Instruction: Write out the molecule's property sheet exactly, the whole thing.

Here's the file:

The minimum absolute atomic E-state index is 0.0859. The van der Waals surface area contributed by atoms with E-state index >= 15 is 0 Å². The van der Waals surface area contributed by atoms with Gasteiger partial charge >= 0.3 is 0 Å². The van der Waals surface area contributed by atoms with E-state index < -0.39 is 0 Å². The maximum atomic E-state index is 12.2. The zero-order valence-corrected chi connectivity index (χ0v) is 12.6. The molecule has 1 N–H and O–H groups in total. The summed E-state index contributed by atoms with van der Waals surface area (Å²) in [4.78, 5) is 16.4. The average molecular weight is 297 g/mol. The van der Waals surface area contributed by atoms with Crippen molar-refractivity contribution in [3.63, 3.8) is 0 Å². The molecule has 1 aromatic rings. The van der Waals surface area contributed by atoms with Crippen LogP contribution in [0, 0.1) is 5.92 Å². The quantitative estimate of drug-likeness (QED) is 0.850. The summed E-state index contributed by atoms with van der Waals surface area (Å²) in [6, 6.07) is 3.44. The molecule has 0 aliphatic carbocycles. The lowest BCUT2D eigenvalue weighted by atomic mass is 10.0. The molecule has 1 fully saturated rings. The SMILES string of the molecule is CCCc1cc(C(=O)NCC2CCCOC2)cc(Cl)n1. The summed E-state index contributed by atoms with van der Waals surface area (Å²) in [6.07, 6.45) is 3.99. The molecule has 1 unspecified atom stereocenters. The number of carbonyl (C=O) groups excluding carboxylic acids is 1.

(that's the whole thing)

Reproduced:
The minimum absolute atomic E-state index is 0.0859. The van der Waals surface area contributed by atoms with E-state index >= 15 is 0 Å². The van der Waals surface area contributed by atoms with Gasteiger partial charge >= 0.3 is 0 Å². The van der Waals surface area contributed by atoms with E-state index < -0.39 is 0 Å². The maximum atomic E-state index is 12.2. The zero-order valence-corrected chi connectivity index (χ0v) is 12.6. The molecule has 1 N–H and O–H groups in total. The summed E-state index contributed by atoms with van der Waals surface area (Å²) in [4.78, 5) is 16.4. The average molecular weight is 297 g/mol. The van der Waals surface area contributed by atoms with Crippen molar-refractivity contribution in [3.63, 3.8) is 0 Å². The molecule has 1 aromatic rings. The van der Waals surface area contributed by atoms with Crippen LogP contribution in [0, 0.1) is 5.92 Å². The quantitative estimate of drug-likeness (QED) is 0.850. The summed E-state index contributed by atoms with van der Waals surface area (Å²) in [6, 6.07) is 3.44. The molecule has 0 aliphatic carbocycles. The lowest BCUT2D eigenvalue weighted by atomic mass is 10.0. The molecule has 1 fully saturated rings. The SMILES string of the molecule is CCCc1cc(C(=O)NCC2CCCOC2)cc(Cl)n1. The summed E-state index contributed by atoms with van der Waals surface area (Å²) in [6.07, 6.45) is 3.99. The molecule has 1 unspecified atom stereocenters. The number of carbonyl (C=O) groups excluding carboxylic acids is 1.